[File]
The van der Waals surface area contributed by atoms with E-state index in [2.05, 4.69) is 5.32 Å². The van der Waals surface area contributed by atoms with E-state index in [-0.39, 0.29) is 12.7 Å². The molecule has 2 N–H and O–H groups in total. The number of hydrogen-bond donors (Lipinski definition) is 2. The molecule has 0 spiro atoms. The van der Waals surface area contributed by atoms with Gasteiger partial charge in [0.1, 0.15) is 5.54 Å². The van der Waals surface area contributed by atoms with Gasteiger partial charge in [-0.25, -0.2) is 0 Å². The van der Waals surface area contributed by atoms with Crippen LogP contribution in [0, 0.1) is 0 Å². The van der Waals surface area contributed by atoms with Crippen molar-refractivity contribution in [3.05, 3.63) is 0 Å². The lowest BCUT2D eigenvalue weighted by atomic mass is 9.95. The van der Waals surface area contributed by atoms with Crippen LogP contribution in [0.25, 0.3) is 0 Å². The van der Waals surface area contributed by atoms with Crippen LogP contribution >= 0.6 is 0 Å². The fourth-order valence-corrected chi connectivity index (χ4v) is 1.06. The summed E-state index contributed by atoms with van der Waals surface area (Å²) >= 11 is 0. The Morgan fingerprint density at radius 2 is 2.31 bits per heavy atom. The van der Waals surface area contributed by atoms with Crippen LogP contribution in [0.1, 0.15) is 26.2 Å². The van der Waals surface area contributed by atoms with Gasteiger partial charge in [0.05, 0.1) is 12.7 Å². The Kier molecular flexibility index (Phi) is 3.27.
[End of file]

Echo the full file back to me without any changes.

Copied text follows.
The van der Waals surface area contributed by atoms with E-state index in [2.05, 4.69) is 5.32 Å². The van der Waals surface area contributed by atoms with E-state index in [-0.39, 0.29) is 12.7 Å². The molecule has 2 N–H and O–H groups in total. The number of hydrogen-bond donors (Lipinski definition) is 2. The molecule has 0 spiro atoms. The van der Waals surface area contributed by atoms with Gasteiger partial charge in [0.1, 0.15) is 5.54 Å². The van der Waals surface area contributed by atoms with Gasteiger partial charge in [-0.25, -0.2) is 0 Å². The van der Waals surface area contributed by atoms with Crippen LogP contribution in [0, 0.1) is 0 Å². The van der Waals surface area contributed by atoms with Crippen molar-refractivity contribution in [3.05, 3.63) is 0 Å². The lowest BCUT2D eigenvalue weighted by atomic mass is 9.95. The van der Waals surface area contributed by atoms with Crippen LogP contribution in [0.25, 0.3) is 0 Å². The van der Waals surface area contributed by atoms with Crippen LogP contribution >= 0.6 is 0 Å². The fourth-order valence-corrected chi connectivity index (χ4v) is 1.06. The summed E-state index contributed by atoms with van der Waals surface area (Å²) >= 11 is 0. The Morgan fingerprint density at radius 2 is 2.31 bits per heavy atom. The van der Waals surface area contributed by atoms with Crippen LogP contribution in [0.1, 0.15) is 26.2 Å². The van der Waals surface area contributed by atoms with Gasteiger partial charge in [0.05, 0.1) is 12.7 Å². The Kier molecular flexibility index (Phi) is 3.27.